By Howard Meyerson
Ever find yourself wondering where else you might fish for trout in Michigan, where the fishing is good and river access is guaranteed? I admit I often end up fishing the same old rivers, one that many know about. Most guidebooks and state resources reiterate these popular sites. And often being short of time, I turn to them for expediency.
But if you examine the state’s trout and salmon waters map, you find those tried and true destinations are just a fraction of the trout water available. Much of the untold bounty remains the province of online forum discussions, word-of-mouth, and the wink and nod exchanged by locals at taverns.
That’s about to change. The Michigan Department of Natural Resources announced a new program last week, called “Trout Trails.” You can find it online at michigan.gov/trouttrails.
This first iteration has 129 trout fishing waters listed. Each lake or stream has a quick fishing-profile and photo, access points described and a link to Google maps for directions. Each also provides a link to local visitor information, making it possible to plan a trip and find accommodations or book a fishing guide.
It is very user-friendly.
“We developed it to provide anglers with confidence about where they can go and find new places to fish for trout,” said Suzanne Stone, education and outreach specialist with the agency’s fisheries division. “We created it initially targeting out-of-state anglers, but once we developed it, we realized that people downstate would use it, people who never thought to go to the Upper Peninsula because they didn’t know where to go.”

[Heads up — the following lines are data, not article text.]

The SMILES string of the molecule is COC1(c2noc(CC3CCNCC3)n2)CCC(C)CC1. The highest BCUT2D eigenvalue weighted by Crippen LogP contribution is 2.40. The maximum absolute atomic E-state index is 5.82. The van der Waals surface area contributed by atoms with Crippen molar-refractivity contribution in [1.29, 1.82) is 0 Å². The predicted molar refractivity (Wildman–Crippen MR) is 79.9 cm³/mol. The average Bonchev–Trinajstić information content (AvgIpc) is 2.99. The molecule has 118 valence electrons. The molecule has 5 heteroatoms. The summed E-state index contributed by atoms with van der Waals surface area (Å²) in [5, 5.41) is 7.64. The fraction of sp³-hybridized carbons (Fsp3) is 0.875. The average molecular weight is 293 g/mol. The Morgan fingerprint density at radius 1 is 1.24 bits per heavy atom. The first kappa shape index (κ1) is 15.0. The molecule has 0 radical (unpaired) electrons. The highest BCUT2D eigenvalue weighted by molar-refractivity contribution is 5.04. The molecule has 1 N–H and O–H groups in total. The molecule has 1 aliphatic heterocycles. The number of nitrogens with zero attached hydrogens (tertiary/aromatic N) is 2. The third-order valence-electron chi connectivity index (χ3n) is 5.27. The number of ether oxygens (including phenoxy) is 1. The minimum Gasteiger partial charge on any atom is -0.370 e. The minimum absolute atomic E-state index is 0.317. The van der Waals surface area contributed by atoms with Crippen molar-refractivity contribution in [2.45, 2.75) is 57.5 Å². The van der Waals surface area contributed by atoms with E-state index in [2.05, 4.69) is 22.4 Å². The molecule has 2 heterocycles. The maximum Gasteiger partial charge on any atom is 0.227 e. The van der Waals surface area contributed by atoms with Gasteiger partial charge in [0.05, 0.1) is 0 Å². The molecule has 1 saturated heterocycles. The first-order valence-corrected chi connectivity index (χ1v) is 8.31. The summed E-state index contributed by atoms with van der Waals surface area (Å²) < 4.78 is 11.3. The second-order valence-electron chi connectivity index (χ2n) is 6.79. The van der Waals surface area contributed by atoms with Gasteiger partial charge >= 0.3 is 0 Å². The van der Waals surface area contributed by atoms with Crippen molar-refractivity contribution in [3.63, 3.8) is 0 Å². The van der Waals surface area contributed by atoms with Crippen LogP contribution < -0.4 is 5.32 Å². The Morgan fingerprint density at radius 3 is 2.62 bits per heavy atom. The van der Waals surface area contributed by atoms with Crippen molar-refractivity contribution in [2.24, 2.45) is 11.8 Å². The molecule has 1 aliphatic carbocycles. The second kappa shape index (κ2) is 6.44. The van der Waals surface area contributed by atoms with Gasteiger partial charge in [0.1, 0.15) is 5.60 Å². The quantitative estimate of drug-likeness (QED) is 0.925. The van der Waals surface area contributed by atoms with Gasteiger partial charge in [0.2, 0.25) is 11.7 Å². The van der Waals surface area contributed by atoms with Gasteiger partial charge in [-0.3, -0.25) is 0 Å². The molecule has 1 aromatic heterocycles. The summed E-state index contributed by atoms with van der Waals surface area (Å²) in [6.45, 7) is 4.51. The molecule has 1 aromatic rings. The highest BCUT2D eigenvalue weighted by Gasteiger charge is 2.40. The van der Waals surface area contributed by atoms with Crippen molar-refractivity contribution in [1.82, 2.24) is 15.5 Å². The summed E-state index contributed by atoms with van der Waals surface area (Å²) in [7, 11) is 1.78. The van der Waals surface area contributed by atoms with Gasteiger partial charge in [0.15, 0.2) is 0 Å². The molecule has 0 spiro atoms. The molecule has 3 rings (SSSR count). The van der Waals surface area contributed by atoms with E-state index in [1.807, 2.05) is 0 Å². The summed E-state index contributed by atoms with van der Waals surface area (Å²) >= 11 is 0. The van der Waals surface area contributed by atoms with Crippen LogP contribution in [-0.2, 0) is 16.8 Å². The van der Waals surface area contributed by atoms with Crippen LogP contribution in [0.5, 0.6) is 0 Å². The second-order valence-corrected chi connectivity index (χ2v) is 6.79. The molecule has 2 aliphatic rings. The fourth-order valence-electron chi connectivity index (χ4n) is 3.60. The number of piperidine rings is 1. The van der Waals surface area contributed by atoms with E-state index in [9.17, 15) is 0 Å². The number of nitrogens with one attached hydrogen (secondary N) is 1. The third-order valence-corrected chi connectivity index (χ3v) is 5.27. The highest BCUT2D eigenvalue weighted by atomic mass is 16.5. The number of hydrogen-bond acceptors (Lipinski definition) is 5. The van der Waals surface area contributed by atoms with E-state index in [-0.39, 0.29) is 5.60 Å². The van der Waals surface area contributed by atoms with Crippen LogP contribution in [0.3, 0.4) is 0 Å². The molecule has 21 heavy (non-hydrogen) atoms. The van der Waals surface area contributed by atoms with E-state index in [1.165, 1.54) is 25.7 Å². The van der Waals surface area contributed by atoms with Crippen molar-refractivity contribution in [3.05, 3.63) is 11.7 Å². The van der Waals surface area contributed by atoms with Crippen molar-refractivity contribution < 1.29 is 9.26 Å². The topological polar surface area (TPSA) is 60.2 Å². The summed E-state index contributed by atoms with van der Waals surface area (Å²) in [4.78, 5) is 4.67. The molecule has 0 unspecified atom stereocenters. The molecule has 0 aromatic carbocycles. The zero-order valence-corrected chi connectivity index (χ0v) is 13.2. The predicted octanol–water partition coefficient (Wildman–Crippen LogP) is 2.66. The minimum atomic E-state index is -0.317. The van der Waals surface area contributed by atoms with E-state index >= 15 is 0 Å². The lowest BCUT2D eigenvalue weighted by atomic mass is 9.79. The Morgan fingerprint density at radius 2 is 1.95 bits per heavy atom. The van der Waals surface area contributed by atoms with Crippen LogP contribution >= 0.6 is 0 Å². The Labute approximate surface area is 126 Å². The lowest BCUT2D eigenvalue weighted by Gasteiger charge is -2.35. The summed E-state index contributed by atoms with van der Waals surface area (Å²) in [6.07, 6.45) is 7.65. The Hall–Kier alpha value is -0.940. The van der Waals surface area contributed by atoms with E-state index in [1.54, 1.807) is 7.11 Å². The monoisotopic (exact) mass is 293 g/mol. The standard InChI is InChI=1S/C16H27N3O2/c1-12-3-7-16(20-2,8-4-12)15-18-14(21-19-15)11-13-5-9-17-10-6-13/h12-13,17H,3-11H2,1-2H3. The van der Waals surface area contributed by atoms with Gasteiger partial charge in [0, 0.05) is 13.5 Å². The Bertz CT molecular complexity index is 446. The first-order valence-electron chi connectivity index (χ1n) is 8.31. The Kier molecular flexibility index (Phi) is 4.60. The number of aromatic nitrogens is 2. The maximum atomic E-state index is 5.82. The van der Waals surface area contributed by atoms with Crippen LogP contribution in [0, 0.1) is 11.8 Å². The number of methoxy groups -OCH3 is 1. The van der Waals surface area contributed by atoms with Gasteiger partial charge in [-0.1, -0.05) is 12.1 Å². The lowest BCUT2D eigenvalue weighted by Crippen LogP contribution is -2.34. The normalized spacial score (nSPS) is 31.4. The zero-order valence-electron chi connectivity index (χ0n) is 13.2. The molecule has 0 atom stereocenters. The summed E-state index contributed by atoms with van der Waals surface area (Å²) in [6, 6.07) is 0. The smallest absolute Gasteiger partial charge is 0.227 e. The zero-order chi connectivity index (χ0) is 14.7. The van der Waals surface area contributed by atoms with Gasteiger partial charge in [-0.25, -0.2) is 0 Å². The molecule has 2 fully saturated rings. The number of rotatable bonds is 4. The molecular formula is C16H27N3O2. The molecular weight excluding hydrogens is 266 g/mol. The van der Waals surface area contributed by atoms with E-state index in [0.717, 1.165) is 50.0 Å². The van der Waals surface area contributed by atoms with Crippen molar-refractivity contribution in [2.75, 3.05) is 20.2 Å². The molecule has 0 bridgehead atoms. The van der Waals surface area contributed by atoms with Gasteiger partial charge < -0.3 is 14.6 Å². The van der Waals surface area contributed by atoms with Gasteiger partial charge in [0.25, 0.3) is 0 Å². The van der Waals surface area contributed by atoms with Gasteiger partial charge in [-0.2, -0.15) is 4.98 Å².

Easy to use
My first look at the beta site a couple of weeks ago elicited pure excitement. It offered a simple and clear source for expanding my trout fishing horizons. No need to get bleary-eyed hovering over the state trout streams map, cross-referencing with state regulations on a computer window, while balancing a county map book on one knee.
I just had to pick whether to see Lake Michigan or Lake Huron watersheds or a statewide view, then zoom in on a region and click on a marked spot, or scroll through listings for more details about each.
What struck me is how easy it was to use and how essential information was presented clearly. Then it occurred to me a lot was not there. The trout waters appear in just three clusters: southwest Michigan, northeast Lower Peninsula and western Upper Peninsula. Stone assured this is just the beginning. A second slate of locations is being developed, and more will be added every year.
“Even in southwest Michigan, there were hundreds more we could have shown, but we didn’t want to have 5,000 sites out there,” Stone said.
“We thought to pick three spots (regions) to start with to see the response we get. We’re working on the next round now, and the goal is to have Trout Trails all across Michigan.”
The locations all were selected by fisheries biologists. They represent the most productive waters in each region, according to Stone. Fishing success was an important criterion, along with public access. The sites were picked to provide anglers with a variety of trout fishing opportunities, not just fly fishing.
“If we send people there, we want them to be successful,” Stone explained. “That was a big goal in this. We also wanted a format that people could print out. In the U.P., where there might not be a signal, people will struggle to use it on their phones.”
Avid anglers often network online to exchange the kind of information the Trout Trails website offers. Now, they and the casual angler will have access to it easily. That’s a huge step in the right direction for the DNR.
Check out the Trout Trails website and enjoy a better way to expand your own trout fishing horizons.
Appears on MLive Outdoors.